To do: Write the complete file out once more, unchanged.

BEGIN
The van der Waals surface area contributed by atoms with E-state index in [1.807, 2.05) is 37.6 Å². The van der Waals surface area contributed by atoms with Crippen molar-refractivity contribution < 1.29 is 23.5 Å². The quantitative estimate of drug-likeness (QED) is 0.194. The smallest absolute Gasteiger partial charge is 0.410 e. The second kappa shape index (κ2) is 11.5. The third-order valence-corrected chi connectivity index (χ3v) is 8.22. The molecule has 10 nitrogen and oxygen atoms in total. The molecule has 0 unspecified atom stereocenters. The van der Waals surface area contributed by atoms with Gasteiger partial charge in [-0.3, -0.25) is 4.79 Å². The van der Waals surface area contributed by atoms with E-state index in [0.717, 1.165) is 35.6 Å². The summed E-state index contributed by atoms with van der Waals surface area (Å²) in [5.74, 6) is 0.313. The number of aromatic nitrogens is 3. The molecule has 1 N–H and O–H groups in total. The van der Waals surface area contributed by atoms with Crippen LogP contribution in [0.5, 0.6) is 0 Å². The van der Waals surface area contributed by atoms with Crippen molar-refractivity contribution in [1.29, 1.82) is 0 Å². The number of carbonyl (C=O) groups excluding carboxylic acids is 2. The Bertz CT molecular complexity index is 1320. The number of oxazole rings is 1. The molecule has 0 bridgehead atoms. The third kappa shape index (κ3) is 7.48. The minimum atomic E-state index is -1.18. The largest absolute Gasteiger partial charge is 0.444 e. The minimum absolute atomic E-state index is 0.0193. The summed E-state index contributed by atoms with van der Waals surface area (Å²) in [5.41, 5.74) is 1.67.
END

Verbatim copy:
The van der Waals surface area contributed by atoms with E-state index in [1.807, 2.05) is 37.6 Å². The van der Waals surface area contributed by atoms with Crippen molar-refractivity contribution < 1.29 is 23.5 Å². The quantitative estimate of drug-likeness (QED) is 0.194. The smallest absolute Gasteiger partial charge is 0.410 e. The second kappa shape index (κ2) is 11.5. The third-order valence-corrected chi connectivity index (χ3v) is 8.22. The molecule has 10 nitrogen and oxygen atoms in total. The molecule has 0 unspecified atom stereocenters. The van der Waals surface area contributed by atoms with Gasteiger partial charge in [-0.3, -0.25) is 4.79 Å². The van der Waals surface area contributed by atoms with E-state index in [0.717, 1.165) is 35.6 Å². The summed E-state index contributed by atoms with van der Waals surface area (Å²) in [5.74, 6) is 0.313. The number of aromatic nitrogens is 3. The molecule has 1 N–H and O–H groups in total. The van der Waals surface area contributed by atoms with Crippen LogP contribution in [0.5, 0.6) is 0 Å². The van der Waals surface area contributed by atoms with Crippen molar-refractivity contribution in [1.29, 1.82) is 0 Å². The number of carbonyl (C=O) groups excluding carboxylic acids is 2. The Bertz CT molecular complexity index is 1320. The number of oxazole rings is 1. The molecule has 0 bridgehead atoms. The third kappa shape index (κ3) is 7.48. The minimum atomic E-state index is -1.18. The largest absolute Gasteiger partial charge is 0.444 e. The minimum absolute atomic E-state index is 0.0193. The summed E-state index contributed by atoms with van der Waals surface area (Å²) in [5.41, 5.74) is 1.67.